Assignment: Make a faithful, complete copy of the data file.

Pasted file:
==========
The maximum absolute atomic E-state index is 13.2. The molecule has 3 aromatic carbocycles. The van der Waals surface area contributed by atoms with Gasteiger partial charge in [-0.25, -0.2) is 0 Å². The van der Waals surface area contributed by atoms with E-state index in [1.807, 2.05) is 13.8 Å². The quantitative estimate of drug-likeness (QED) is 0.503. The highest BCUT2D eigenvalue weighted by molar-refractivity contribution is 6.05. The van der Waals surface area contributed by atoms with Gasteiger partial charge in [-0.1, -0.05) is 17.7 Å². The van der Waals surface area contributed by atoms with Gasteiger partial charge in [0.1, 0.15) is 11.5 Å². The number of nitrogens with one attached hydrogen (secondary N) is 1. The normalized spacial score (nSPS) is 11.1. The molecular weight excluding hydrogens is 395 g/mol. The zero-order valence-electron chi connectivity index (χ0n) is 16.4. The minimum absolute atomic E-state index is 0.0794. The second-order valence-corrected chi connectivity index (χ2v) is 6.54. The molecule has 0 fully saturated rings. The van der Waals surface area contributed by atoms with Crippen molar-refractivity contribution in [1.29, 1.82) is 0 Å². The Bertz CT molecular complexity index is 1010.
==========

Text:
The maximum absolute atomic E-state index is 13.2. The molecule has 3 aromatic carbocycles. The van der Waals surface area contributed by atoms with Gasteiger partial charge in [-0.25, -0.2) is 0 Å². The van der Waals surface area contributed by atoms with E-state index in [1.807, 2.05) is 13.8 Å². The quantitative estimate of drug-likeness (QED) is 0.503. The highest BCUT2D eigenvalue weighted by molar-refractivity contribution is 6.05. The van der Waals surface area contributed by atoms with Gasteiger partial charge in [-0.1, -0.05) is 17.7 Å². The van der Waals surface area contributed by atoms with Gasteiger partial charge in [0.1, 0.15) is 11.5 Å². The number of nitrogens with one attached hydrogen (secondary N) is 1. The normalized spacial score (nSPS) is 11.1. The molecular weight excluding hydrogens is 395 g/mol. The zero-order valence-electron chi connectivity index (χ0n) is 16.4. The minimum absolute atomic E-state index is 0.0794. The second-order valence-corrected chi connectivity index (χ2v) is 6.54. The molecule has 0 fully saturated rings. The van der Waals surface area contributed by atoms with Crippen molar-refractivity contribution in [1.29, 1.82) is 0 Å². The Bertz CT molecular complexity index is 1010.